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Mass media vs niche groups

Sedale’s Super Bowl example also relates to our discussion on the future of social analysis in his work. He believes that as marketers and researchers we need to go way beyond the old ways of mass messaging.

“I think that we’re going to get to a point where mass media will start to fall away more and more. We as marketers need to be prepared for hand-to-hand combat. We can’t post to a vast mass media and hope it hits the people we want. We have to find ways to specifically hit the individuals,” he says.

The combat rhetoric is telling – traditional media and social media are doing battle, and efficient, precision targeting certainly looks like a better tactic.

“Think about Instagram hashtags and LinkedIn groups. People are self selecting the things they see and we have to find ways to get involved in those conversations and moments. We as researchers need to be prepared for that and we as marketers need to be prepared for finding people where they are.”

That’s not to say that traditional forms of ‘offline’ research – analyzing media, focus groups, and surveys are not important. In fact, blending research from all kinds of sources gets marketers closer to the humans they’re looking to engage with, Sedale says.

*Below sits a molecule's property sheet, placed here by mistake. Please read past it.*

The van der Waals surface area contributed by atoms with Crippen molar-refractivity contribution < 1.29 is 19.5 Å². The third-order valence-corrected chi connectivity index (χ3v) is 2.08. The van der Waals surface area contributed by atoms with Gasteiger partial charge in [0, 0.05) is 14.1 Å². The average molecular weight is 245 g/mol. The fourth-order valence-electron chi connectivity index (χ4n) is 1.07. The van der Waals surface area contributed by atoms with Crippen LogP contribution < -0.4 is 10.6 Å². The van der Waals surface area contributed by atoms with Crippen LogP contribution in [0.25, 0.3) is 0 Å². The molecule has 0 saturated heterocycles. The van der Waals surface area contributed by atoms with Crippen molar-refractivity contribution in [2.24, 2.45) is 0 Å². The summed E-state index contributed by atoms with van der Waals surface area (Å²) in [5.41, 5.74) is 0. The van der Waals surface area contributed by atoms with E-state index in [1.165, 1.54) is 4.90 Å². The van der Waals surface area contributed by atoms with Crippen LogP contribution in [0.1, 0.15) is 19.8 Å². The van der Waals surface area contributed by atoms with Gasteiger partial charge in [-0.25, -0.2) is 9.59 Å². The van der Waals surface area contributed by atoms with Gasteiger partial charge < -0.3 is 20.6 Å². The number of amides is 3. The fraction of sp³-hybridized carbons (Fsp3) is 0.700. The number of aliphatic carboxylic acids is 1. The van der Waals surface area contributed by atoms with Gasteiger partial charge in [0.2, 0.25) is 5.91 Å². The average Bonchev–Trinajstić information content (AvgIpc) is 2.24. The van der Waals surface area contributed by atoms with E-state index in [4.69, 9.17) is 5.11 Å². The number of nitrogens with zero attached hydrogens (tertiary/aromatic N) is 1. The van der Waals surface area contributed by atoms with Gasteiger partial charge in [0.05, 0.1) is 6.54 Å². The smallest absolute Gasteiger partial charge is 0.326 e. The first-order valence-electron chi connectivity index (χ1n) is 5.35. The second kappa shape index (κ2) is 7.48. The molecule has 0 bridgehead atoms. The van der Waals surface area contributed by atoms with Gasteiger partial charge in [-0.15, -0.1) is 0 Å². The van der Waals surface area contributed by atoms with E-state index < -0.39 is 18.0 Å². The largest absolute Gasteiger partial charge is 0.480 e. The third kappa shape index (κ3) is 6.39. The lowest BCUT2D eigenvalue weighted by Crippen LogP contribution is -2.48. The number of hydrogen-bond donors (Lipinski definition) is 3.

Blending data sources

“One thing a mentor told me a long time ago is that no data point tells the whole story. You have to combine a variety of them,” Sedale says. “We might create a graph that takes two to three different metrics and plots them based on where they are. Reach might be one axis, engagement might be one axis, and the size of the dot we plot is the size of the following. Those three things combine and you have more of a story – this person has a lot of reach and a lot of engagement so they might be someone we want to tap into.”

Part of Sedale’s charge is to go beyond social. “How can we start to draw in from the research side, from traditional media, from social and give the best possible picture?”

The biggest limitation Sedale sees around social data is that researchers can only go as far as what a person publicly expresses. “We’re only looking at the person that that person wants us to see,” he says. “That’s why I think it’s so important to find other sources. The more sources you get the closer you get to that full person.”


I love the experimental nature of a lot of Sedale’s team’s work. From their midterm experiment that blends all kinds of information to create an insightful visualization to their attitude to mixing traditional research methods with social listening, they’re constantly looking for innovative ways to get better insights for their clients.

Big thanks to Sedale for taking the time to chat with us. You can find him on LinkedIn here.

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